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Rated: E · Short Story · Sci-fi · #1309940
The battlefield will never look the same...
          Sergeant Morris strained to move as he awakened to unfamiliar surroundings.  Not even his eyes would shift, seemingly frozen in their sockets, fixed on a sandy ridge.  Suddenly, he was airborne and soared through the air under the power of an unknown force.  Morris landed upright, paralyzed still, now facing a small division of soldiers in desert colored uniforms. 

          The enemy units seemed frozen as well, Morris observed.  He didn't know how he knew them to be enemies, except that his uniform was an olive drab, forest color, while the other men were in khaki fatigues. 
He wondered how he ended up in the desert, and how extensive his amnesia was.

          The soldier could faintly recall a wife, a son, and a beautiful house near the base, combat action...  memories from a life that he could barely remember.  He struggled against the invisible force again and managed to knock his stiff form to the ground, but was almost instantaneously righted.  A million questions rammed their way through the Sergeant's mind as he pushed his will to the brink of nervous breakdown, wanting only to move or remember more, some useful detail that might help him escape this. 

          A glint of sunlight glanced off the khaki helmet of a frozen enemy soldier and a feeling of deja-vu crept over the Sergeant.  He dug into his mind, recalling an event. An entire enemy division had been there, but not in the desert, and they had been wearing tiger-striped camouflage, not khaki.  Morris had thrown a grenade at the advancing threat as a well-placed artillery round hit nearby, sending shrapnel through the Sergeant's body, then all he saw was white light.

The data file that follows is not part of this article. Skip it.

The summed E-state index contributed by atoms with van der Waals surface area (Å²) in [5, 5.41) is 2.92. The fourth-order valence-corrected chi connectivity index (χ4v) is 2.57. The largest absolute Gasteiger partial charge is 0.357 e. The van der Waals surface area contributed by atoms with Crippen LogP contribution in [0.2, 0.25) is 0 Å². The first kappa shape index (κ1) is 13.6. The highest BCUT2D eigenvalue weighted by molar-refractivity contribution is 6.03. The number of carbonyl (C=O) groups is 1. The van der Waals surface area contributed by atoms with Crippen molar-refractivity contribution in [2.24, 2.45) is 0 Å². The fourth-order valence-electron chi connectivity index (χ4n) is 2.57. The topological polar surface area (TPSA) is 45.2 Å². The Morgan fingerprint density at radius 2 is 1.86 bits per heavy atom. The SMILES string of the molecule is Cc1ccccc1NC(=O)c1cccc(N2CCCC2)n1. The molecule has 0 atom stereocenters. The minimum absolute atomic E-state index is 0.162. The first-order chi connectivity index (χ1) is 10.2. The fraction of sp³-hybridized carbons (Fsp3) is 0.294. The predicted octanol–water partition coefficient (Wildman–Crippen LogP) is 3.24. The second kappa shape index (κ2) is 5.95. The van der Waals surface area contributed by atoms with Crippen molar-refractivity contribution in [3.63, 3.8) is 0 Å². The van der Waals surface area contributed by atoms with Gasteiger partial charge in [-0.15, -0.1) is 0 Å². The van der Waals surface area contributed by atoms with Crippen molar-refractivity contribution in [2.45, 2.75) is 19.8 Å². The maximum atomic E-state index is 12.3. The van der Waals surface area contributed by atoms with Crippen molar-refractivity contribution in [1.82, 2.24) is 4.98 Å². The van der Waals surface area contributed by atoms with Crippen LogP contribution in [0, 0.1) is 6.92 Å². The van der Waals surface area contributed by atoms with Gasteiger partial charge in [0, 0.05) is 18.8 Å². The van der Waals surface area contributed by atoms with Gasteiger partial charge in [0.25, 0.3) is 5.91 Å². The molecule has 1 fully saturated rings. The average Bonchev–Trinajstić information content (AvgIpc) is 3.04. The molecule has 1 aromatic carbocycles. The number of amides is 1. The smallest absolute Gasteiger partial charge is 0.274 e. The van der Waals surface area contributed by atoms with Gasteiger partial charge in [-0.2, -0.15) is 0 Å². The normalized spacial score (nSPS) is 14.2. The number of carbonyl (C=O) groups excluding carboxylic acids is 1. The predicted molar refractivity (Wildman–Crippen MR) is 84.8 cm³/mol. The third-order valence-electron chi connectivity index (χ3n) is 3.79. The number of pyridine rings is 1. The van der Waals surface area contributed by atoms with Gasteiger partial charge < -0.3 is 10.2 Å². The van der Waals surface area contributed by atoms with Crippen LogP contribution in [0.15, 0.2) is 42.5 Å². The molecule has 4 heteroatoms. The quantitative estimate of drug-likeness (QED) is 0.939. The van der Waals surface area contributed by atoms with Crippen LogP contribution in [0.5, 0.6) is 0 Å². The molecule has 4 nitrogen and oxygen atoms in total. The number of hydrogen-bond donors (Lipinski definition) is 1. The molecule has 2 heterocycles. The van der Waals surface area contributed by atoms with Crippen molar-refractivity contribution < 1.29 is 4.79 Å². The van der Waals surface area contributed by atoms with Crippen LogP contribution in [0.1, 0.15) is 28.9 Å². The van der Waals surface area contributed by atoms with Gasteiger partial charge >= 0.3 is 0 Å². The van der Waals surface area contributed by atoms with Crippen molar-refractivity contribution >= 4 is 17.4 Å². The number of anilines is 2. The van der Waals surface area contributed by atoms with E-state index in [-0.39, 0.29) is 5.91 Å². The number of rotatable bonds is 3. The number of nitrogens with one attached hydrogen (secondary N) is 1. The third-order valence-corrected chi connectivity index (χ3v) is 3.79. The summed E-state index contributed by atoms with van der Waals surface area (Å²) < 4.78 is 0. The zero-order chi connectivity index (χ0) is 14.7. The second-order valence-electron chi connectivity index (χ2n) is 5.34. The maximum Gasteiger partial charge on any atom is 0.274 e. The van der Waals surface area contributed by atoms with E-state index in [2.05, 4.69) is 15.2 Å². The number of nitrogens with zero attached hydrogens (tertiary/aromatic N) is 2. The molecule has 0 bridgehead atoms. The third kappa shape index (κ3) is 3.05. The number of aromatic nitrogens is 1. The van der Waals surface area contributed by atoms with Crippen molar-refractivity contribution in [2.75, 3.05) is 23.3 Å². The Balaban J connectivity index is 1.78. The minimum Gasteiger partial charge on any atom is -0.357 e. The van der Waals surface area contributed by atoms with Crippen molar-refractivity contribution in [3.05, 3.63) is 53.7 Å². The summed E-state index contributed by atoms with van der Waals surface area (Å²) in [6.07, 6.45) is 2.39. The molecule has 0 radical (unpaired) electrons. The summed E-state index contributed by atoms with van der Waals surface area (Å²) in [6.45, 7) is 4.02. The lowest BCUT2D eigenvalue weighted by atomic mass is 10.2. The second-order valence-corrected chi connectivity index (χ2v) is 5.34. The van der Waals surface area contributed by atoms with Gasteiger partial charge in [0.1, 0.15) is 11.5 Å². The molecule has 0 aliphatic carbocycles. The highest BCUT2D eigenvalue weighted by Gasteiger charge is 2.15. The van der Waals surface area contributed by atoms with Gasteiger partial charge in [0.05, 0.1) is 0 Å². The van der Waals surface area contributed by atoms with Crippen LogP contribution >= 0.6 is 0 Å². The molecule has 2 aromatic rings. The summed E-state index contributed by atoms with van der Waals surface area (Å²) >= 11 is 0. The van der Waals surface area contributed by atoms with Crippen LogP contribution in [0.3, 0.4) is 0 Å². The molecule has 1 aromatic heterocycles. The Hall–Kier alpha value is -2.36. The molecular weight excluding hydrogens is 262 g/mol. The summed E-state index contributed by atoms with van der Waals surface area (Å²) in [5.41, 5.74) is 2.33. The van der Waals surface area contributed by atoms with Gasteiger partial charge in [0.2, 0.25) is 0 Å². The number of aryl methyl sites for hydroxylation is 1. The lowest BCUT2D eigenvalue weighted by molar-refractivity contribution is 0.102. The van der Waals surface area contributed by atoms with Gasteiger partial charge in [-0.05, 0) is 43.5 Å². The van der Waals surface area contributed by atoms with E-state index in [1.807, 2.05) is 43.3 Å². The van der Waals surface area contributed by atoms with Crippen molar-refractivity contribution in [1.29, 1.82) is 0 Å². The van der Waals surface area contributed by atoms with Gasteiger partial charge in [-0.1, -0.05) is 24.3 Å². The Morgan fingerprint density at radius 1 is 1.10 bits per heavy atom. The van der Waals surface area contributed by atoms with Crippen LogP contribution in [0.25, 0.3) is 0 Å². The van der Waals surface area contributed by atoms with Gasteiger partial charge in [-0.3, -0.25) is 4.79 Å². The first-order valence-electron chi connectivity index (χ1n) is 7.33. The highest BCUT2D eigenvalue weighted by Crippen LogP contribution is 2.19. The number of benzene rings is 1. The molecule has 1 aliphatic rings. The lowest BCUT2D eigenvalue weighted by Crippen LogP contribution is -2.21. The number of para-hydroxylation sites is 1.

Morris' face would have become very grim at this moment if he were able to move.  Realization dawned on him as a huge shadow came into his vision, blocking out the blinding sun.  The excited voice of a young, innocent boy mocked gunfire and randomly knocked soldiers down, then began throwing rocks at the soldiers on the ridge, simulating artillery.  The small boy played with his cheap, plastic toys as the sun set, wishing he could be like them one day, a soldier.  Steve Morris had wanted that once, but killing a man changes everything and he was most definitely a changed man. 

          Steve wanted to scream, but toy soldiers cannot cry out, or sleep or attempt to escape, they can only regret whatever sins earned them the irony of such immortality and accept their fate for the rest of eternity.
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Printed from https://www.Writing.Com/view/1309940